Best and deadliest U.S. roads ranked

NEW YORK — America’s "Best Roads" tend to be situated more in central U.S.-Midwest regions, according to a Reader’s Digest survey, while some of the worst are in the southeast corner of the country.

The magazine rates Kansas, Wisconsin, Montana, New Mexico and Utah with having the "Best Roads" in the U.S., while Montana, South Carolina, West Virginia, Arkansas and Louisiana, had the "Deadliest Roads."

The publication ranked all 50 states and determined the safest, most scenic and sensible roads, along with the most dangerous.

Other states that ranked near the top included North Dakota, Wyoming, Nebraska, Virginia and Oregon. Meanwhile, other states with deadly roads were Mississippi, Kentucky, Wyoming, Alabama and Nevada.

"Although Montana appears at No. 3 on the Best Roads list (good infrastructure, little congestion), it tops the Deadliest list in part because of drivers who drink, drive recklessly, or shun seat belts," states the magazine.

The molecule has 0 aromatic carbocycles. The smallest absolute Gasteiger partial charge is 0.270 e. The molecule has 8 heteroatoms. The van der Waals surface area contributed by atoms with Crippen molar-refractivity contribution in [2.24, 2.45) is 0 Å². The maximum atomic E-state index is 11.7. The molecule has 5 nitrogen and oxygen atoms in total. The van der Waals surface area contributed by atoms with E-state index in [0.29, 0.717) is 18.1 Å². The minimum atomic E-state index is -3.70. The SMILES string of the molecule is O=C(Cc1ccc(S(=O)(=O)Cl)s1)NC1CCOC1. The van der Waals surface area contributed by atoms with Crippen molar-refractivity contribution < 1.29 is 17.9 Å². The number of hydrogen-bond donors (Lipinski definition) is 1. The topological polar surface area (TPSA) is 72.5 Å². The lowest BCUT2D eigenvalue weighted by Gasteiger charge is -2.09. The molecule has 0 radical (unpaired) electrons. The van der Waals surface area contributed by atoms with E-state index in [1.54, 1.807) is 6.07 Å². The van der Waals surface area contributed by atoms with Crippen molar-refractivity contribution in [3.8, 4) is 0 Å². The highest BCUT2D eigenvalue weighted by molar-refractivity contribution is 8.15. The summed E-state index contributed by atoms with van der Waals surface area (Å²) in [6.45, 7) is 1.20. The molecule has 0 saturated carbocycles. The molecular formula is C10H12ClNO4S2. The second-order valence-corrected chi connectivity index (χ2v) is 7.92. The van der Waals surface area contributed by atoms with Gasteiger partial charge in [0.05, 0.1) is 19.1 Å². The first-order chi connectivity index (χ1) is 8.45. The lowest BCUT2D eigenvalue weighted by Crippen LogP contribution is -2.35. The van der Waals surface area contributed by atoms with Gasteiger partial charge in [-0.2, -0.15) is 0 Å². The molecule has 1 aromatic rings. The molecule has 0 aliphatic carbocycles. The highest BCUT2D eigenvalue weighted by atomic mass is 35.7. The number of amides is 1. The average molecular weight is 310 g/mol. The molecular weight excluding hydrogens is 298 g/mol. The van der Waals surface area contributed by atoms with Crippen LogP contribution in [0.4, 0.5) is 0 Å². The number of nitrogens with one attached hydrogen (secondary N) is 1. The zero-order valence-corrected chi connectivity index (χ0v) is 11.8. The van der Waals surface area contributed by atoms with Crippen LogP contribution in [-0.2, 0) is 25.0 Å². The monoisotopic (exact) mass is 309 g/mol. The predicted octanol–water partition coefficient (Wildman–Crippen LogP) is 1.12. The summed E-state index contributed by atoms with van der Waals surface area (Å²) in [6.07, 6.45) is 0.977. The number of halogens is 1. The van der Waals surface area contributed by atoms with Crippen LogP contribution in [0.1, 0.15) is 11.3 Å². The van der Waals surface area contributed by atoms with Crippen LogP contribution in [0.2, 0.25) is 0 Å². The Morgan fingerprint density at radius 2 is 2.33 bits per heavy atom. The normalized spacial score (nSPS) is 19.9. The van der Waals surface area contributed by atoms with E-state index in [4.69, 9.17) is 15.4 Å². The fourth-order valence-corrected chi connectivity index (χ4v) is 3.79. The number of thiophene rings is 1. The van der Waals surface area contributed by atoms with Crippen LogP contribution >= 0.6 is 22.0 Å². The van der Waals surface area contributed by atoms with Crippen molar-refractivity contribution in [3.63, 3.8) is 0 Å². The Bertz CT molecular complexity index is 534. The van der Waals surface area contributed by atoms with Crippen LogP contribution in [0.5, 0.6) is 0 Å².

Among the "Worst Roads" are Louisiana roads in general, but Interstate 55 and I-12 east of Baton Rouge are particularly dangerous.

It probably doesn’t help that many roads in the state spent weeks underwater a few years ago.

Other bad roads include the Pennsylvania Turnpike (I-78 and I-80), I-95 over the George Washington Bridge in New Jersey/New York and the Will Rogers Turnpike (I-44) in Oklahoma.

Some organizations take such rankings pretty seriously. A research group called the Pacific Institute for Research And Evaluation (PIRE), says that statistically, bad roads are more dangerous than drunk drivers.

Deficient roadway conditions "are a substantially more lethal factor than drunk driving, speeding or non-use of safety belts," stated a recent study.

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